Monday, January 18, 2016

Jean-Marc Vallée’s Big Little Lies

"That review came from a guy seated at a sports club with chicken wings and beer. Chick flick, my ass! " - Jean-Marc Vallée, at the Wild press conference.

"Steven Soderbergh’s brilliant series, The Knick, one of my favorite series on television. It’s so brilliantly directed." - Steven Spielberg talking to Paul Thomas Anderson.

Liane Moriarty’s Big Little Lies follows three mothers Madeline, Celeste and Jane in an Australian seaside community during the first six months of their children starting kindergarten at Pirriwee public school. On the first day of orientation, Jane is introduced to Madeline, after she rescues her after after she accidentally twists her ankle, and Celeste, is their ‘perfect’ and beautiful friend. In the genre of the suburban noir the story begins six months later at an Audrey Hepburn and Elvis Presley costume trivia night where in drunken mess someone accidentally dies. The story then flashes backs, so that this impending violence would come to overshadow the narrative, which is also interspersed with the murder case detective interviewing many of the other parents. 

On this first day of orientation, Jane’s son Ziggy (named in reference to David Bowie) is accused of bullying the corporate mother Renata’s daughter Amabella. And so begins the school ground politics that will only escalate in the upcoming months. This first day is when we're introduced to many of the other students: Madeline's children Chloe, Fred and Abigail; Celestes' twins Max and Josh and the rest of the schoolyard. This accusatory gesture would divide the school, with Team Madeline on one side (with Jane and Celeste) and Team Renata (along with the 'Blonde Bobs') on the other, and their respective children.

Even though Big Little Lies is being mass-marketed and pejoratively described, with its over-sized rainbow lollipop shattering on its cover, as 'chick lit’, the reviewers have been more kind to the book. Leah Greenblatt for Entertainment Weekly described Moriarty as, "she feels like a humanist: a writer whose insights aren’t any less wise or funny or true just because she sometimes likes a champagne metaphor or hangs her story on a shoe." And in The Washington Post Carol Memmott reviewed it as, "Big Little Lies tolls a warning bell about the big little lies we tell in order to survive. It takes a powerful stand against domestic violence even as it makes us laugh at the adults whose silly costume party seems more reminiscent of a middle-school dance."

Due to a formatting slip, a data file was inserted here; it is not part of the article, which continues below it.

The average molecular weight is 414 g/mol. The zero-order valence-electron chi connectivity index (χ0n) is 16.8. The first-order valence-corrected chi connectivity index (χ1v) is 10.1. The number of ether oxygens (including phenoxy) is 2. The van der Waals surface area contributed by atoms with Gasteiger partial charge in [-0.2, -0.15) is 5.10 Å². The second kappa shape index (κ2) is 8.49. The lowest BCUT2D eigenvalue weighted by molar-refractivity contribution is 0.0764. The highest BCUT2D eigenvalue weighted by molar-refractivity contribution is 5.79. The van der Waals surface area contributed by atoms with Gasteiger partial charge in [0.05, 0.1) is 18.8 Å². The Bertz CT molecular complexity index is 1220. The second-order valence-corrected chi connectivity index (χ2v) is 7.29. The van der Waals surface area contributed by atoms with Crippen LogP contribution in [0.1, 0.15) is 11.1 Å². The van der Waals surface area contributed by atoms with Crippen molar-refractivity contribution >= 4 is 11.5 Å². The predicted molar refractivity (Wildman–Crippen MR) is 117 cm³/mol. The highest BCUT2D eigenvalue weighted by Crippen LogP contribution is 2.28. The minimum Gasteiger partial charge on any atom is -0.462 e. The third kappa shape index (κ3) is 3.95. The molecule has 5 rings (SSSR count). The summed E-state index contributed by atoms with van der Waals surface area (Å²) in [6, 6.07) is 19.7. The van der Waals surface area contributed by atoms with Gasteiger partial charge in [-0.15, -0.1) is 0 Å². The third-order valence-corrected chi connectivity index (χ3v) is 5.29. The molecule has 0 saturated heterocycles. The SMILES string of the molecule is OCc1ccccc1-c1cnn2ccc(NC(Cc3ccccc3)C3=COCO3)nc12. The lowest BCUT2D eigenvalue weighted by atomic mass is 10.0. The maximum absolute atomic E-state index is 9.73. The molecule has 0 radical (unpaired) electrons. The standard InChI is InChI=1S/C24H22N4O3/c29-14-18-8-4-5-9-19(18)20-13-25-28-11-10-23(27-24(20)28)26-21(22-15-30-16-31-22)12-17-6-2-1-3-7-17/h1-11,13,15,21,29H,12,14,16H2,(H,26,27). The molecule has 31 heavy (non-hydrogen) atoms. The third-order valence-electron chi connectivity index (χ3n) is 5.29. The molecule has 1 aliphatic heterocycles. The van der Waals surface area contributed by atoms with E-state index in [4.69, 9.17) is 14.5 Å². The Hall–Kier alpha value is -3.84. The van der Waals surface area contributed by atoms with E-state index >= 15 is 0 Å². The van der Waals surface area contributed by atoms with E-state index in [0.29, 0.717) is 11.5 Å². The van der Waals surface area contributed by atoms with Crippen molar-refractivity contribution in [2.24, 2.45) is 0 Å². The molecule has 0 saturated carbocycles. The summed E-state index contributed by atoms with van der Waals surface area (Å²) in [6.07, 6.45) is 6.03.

The book reads like Stephen King but with a girl-friendly style, and there’s a slow-burn quality, with an impending violence lurking over every scene, as it deals with schoolyard bullying, domestic abuse and human rights issues. It has a feminist quality through taking the personal and emotional lives of these mothers as a subject, along with critique of misogyny and male patriarchy, but is also universal in that the scenario is fundamentally human.

There’s an anecdote in Hitchcock/Truffaut where François Truffaut talks about how Boileu-Narcejac’s D'Entre les morts was specifically written for Hitchcock, which he would adapt as Vertigo, since he liked so much Diabolique. With Cheryl Strayed’s Wild, Dominique Fortier's Du bon usage des étoiles and now Big Little Lies there seems to be similar growing canon of Valléeien literature – the content and style of these books just scream out that he should adapt them.

For example in Big Little Lies: Strong mother figures, their relationship with their children and the children's own personal lives are long-standing interests for Vallée. There's the subject of school-yard bullying which was already there in C.R.A.Z.Y. and more explicitly in Demolition. There's the supposed ‘gay’ barista, which joins many of his LGBT themes, who works in a café which plays the best music in town. The working class Jane who struggles being in and around such an affluent community recalls many of his working class protagonists. A large scale communal party, which has a violence surfacing quietly underneath, makes a nice contrast with the ones in C.R.A.Z.Y. A random letter from a stranger that saves the day is just like Demolition. A bunch of people who travel (a family even goes to Canada for a winter holiday) and cross borders recalls the international trips in Dallas Buyers Club. The emotional and social effects of the life of divorced parents recalls the DJ in Café de flore. And the list goes on!